Close Call. Here is Saturday's high-resolution (10 meter) image of Minnesota and western Wisconsin from CIMSS/SSEC at The University of Wisconsin, showing just how close the snow came to the Twin Cities.
The U.S. Geological Survey Hails an Early Spring - And Ties It To Climate Change. The Washington Post reports: "As the nation basks in some of the warmest February weather it has seen in decades, the U.S. Geological Survey has been quick to point out that the early spring conditions are another symptom of climate change. On Thursday, the USGS shared a new analysis just released by the USA-National Phenology Network, which the agency helps to fund, showing that an early spring has already swept through the Southeast and is continuing to work its way across the country. As the agency points out, the new analysis reaffirms a fact scientists have known for at least a decade now — that “climate change is variably advancing the onset of spring across the United States.” The analysis relies on a special “spring index,” which defines the start of spring as the point when temperatures allow for certain early-season events in plants, such as the emergence of leaves and blooms..."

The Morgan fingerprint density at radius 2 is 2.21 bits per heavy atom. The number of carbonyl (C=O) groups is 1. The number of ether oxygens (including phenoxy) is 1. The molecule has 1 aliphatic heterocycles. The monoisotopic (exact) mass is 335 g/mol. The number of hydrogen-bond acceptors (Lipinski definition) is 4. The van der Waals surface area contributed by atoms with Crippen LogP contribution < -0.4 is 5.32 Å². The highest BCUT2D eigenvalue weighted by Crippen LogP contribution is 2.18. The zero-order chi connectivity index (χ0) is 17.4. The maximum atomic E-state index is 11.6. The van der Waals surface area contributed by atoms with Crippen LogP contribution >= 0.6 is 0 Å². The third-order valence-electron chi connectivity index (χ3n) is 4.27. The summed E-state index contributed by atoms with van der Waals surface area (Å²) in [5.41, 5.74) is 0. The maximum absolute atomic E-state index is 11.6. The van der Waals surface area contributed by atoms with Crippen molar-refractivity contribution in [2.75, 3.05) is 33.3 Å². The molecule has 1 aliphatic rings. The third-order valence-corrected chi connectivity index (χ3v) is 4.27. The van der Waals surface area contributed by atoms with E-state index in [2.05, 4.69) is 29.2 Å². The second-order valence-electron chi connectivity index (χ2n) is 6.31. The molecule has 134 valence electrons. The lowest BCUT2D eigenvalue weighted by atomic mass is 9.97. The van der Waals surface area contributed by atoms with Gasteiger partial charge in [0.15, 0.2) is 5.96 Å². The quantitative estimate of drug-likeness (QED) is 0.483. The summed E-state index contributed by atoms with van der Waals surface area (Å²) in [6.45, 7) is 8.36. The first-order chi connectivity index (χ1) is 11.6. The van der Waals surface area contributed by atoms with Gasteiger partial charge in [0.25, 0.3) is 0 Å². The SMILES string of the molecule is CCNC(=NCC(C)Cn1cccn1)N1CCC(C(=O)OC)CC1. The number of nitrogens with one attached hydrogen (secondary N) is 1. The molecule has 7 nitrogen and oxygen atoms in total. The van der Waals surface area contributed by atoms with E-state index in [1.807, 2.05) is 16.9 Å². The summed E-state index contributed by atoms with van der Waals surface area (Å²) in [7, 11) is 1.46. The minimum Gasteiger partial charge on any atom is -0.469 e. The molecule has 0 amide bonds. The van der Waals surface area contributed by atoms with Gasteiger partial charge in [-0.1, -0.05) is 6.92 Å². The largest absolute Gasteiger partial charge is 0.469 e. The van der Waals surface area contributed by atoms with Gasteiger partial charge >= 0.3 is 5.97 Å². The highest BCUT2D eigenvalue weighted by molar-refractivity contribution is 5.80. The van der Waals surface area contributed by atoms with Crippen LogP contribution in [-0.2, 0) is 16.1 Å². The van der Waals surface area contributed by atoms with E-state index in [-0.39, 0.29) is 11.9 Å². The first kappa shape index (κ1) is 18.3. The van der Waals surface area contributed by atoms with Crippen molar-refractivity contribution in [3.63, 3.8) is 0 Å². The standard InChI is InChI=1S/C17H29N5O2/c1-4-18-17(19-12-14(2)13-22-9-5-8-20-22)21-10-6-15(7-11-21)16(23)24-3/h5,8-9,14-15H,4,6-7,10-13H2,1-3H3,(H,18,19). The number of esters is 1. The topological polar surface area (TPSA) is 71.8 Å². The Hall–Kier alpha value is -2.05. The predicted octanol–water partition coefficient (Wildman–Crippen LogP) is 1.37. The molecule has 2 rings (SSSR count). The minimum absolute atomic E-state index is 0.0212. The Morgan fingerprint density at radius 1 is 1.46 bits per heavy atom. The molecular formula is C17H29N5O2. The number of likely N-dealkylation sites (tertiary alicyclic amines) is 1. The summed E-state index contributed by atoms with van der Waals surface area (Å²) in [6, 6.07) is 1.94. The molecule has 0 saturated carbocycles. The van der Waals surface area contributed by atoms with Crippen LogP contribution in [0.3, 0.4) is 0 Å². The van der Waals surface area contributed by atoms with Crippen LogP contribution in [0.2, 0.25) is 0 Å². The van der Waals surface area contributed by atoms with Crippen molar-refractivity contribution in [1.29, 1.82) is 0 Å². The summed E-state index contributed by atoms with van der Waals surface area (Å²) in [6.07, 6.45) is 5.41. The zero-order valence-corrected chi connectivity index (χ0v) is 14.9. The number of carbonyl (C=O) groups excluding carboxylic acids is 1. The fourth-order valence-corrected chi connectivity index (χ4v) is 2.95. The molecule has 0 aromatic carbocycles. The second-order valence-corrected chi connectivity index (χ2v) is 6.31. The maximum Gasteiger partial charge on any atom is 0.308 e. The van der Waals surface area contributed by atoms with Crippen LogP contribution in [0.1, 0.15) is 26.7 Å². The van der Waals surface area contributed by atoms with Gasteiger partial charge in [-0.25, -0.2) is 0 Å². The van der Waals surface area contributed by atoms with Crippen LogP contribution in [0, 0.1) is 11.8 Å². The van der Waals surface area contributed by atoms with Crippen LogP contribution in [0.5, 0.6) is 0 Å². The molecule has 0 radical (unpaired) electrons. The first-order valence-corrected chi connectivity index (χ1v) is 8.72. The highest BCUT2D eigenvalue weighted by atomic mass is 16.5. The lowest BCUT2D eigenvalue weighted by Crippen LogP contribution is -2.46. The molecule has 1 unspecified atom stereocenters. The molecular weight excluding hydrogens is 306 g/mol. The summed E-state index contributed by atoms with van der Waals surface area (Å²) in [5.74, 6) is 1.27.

Map credit: "How do you know when spring has begun? Is it the appearance of the first tiny leaves on the trees, or the first crocus plants peeping through the snow? The Spring Leaf Index is a synthetic measure of these early season events in plants, based on recent temperature conditions. This model allows us to track the progression of spring onset across the country. The map (above) shows locations that have reached the requirements for the Spring Leaf Index model (based on NOAA National Centers for Environmental Prediction Real-Time Mesoscale Analysis temperature products)."